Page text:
BOSTON (WHDH) - A woman training to run the Boston Marathon this year is not even a year removed from undergoing brain surgery — and the care she received from a Boston hospital during that time is what’s driving her to run, she said.

Doctors first found a lesion on Emily Dugan’s brain during high school, and when the now-24-year-old saw her headaches develop into seizures, doctors at Brigham and Women’s Hospital decided they needed to operate. But when COVID-19 protocols last November kept Dugan’s family from supporting her in the hospital, the medical staff stepped up.

“I remember I was in the basement of the hospital and one of the nurses got down and could see I was nervous, [and she said] ‘I am going to be the mom figure during this,” Dugan recalled. “The comfort that I felt, there without having my mom there, is something I honestly can’t repay them for … all the nurses and staff there were phenomenal.”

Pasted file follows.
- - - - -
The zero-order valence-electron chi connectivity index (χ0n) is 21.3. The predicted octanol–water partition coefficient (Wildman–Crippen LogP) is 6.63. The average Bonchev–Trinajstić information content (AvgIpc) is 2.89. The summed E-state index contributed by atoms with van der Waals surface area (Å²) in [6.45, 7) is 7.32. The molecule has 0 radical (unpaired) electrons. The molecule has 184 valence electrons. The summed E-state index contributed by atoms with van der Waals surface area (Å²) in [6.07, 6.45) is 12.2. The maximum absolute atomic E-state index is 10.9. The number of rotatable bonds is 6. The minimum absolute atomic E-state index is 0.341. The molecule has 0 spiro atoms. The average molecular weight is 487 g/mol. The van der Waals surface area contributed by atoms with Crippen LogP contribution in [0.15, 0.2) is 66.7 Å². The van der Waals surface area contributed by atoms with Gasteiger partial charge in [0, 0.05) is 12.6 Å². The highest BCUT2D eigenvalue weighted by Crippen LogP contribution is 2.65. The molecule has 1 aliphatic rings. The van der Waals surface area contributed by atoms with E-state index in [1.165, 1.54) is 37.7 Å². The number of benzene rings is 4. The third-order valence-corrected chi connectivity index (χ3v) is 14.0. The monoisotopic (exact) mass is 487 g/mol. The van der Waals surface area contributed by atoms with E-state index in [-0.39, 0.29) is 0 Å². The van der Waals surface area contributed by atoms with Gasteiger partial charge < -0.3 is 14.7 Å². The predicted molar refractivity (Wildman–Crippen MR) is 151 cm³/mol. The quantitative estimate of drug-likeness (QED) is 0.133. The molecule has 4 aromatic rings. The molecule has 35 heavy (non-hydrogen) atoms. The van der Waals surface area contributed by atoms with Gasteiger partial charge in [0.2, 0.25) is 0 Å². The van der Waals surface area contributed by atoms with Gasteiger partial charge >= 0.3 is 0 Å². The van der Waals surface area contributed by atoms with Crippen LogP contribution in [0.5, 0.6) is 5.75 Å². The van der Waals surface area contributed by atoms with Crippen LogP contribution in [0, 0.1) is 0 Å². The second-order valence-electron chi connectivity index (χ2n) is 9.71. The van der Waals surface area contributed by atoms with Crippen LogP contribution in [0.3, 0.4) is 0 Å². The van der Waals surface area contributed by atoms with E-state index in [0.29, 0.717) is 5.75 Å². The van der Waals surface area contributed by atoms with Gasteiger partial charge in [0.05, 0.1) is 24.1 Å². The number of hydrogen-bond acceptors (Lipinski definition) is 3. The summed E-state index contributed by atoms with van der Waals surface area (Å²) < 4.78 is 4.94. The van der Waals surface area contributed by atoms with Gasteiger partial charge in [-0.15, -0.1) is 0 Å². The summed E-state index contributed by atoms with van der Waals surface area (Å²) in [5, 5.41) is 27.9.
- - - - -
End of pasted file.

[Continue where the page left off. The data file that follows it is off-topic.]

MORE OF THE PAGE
A week after surgery, Dugan decided she would run the marathon on behalf of the Brigham’s staff and raise funds for the Gillian Reny Stepping Strong Center for Trauma Innovation marathon team, which helps people injured in traumatic events. Dugan said the care she received at the hospital has made it possible for her to run.

“As of last September I had never run more than 5 miles in my life … I never thought that a year after getting a 12-hour brain surgery I would be training for the Boston Marathon,” Dugan said.

To donate to Stepping Strong, visit their website.

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